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  • This Hotel Is Helping Shelter Pups Find Their Forever Homes
    The post This Hotel Is Helping Shelter Pups Find Their Forever Homes by Bryn Nowell appeared first on Dogster. Copying over entire articles infringes on copyright laws. You may not be aware of it, but all of these articles were assigned, contracted and paid for, so they aren't considered public domain. However, we appreciate that you like the article and would love it if you continued sharing just the first paragraph of an article, then linking out to the rest of the piece on Dogster.com. Imagine arriving to your hotel after a long day of travel. Exhausted, you begin the check-in process when you notice movement behind the registration desk. Curious, you peer over the counter and notice a smiling dog, tail wagging, practically begging for you to say hello. Members of the hotel staff invite you to spend time with the pup, and you feel the stress of the day melt away after being greeted by kisses and wiggles. “He’s available for adoption,” the staff member says. What started as a humdrum business trip has resulted in you finding a new best friend and family member. Hotel Helps Dogs Get AdoptedThe Aloft Asheville hotel ... read more
    Source: DogsterPublished on 2020-01-06
  • German Shepherd Dog (GSD) Breed Information
    The post German Shepherd Dog (GSD) Breed Information by Dogster HQ appeared first on Dogster. Copying over entire articles infringes on copyright laws. You may not be aware of it, but all of these articles were assigned, contracted and paid for, so they aren't considered public domain. However, we appreciate that you like the article and would love it if you continued sharing just the first paragraph of an article, then linking out to the rest of the piece on Dogster.com. dog in other languagesA dog is a “hund” in German, Danish, and Norwegian. (Photo via Pixabay) German Shepherd Dog (GSD) Breed Information Quick Facts Weight: 60 – 85 pounds (27.22 – 38.56 kg) Height: 23 – 25 inches (58.42 – 63.50 cm) The Look of a German Shepherd German Shepherd Dogs (or GSD, as they’re sometimes known!) have a noble, proportioned and commanding look. A typical GSD’s body—slightly longer than tall—is sturdy but lean. He has a slightly convex forehead, long muzzle, pointed ears and almond-shaped eyes that are set (as opposed to protruding) with an amiable expression. The neck slopes ... read more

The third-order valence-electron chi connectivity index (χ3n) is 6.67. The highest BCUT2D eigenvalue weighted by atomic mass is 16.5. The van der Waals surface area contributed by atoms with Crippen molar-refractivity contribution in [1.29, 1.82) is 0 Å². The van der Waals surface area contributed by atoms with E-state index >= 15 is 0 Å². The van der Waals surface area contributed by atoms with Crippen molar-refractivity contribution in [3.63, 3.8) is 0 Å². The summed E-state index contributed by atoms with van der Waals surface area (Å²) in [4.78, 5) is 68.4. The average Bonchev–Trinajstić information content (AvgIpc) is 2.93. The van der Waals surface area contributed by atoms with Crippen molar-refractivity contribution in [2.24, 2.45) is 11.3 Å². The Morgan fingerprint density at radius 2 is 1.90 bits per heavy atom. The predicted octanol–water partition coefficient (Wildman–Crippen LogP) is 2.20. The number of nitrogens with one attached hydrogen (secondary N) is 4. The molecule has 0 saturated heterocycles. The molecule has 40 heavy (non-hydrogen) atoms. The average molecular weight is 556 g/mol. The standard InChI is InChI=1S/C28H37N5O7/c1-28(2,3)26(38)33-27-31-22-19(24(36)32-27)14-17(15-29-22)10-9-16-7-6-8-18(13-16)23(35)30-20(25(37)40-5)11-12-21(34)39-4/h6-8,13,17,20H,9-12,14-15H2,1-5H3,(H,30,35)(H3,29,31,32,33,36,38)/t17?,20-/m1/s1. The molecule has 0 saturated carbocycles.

Source: DogsterPublished on 2020-01-05
  • So, Your Dog Ate Onions — Here’s What to Know
    The post So, Your Dog Ate Onions — Here’s What to Know by Sassafras Lowrey appeared first on Dogster. Copying over entire articles infringes on copyright laws. You may not be aware of it, but all of these articles were assigned, contracted and paid for, so they aren't considered public domain. However, we appreciate that you like the article and would love it if you continued sharing just the first paragraph of an article, then linking out to the rest of the piece on Dogster.com. Onions are unique members of the root vegetable family because they (like garlic) are bulbs and do not grow as deeply as other root vegetables. Onions come in white, yellow and red bulbs, as well as chives and leeks, and are a common flavorful addition to meals and side dishes, served both cooked and raw. They help bring flavor to many of our favorite dishes, but can dogs eat onions? If your dog ate onions, what do you do? First, what to know about dogs and onions Dogs with grapes, chocolates, onions and other toxic foods.Grapes, chocolates, onions and other some other humans foods are toxic to dogs. Photography ©humonia ... read more
    Source: DogsterPublished on 2020-01-02
  • Do Dogs Need Coats in the Winter? 7 Myths and Facts
    The post Do Dogs Need Coats in the Winter? 7 Myths and Facts by Carol Bryant appeared first on Dogster. Copying over entire articles infringes on copyright laws. You may not be aware of it, but all of these articles were assigned, contracted and paid for, so they aren't considered public domain. However, we appreciate that you like the article and would love it if you continued sharing just the first paragraph of an article, then linking out to the rest of the piece on Dogster.com. Winter’s chill is making its presence known in many areas, and as we dig to the back of our closets and coat racks for parkas and seasonal outerwear, we wonder — do dogs need coats in the winter, too? Canine couture is popular, so whether your dog roams in a sweater, hoodie or goes au naturel when mother nature bites at the thermometer, we’ve got the facts — and the fictions — on coats and sweaters for dogs. 1. Fiction: All dogs need to wear coats to protect them from the cold. Dogs in sweaters. Photography by Liliya Kulianionak/Shutterstock.Do dogs need coats or sweaters to ward off winter chills? Photography by Liliya ... read more
    Source: DogsterPublished on 2020-01-01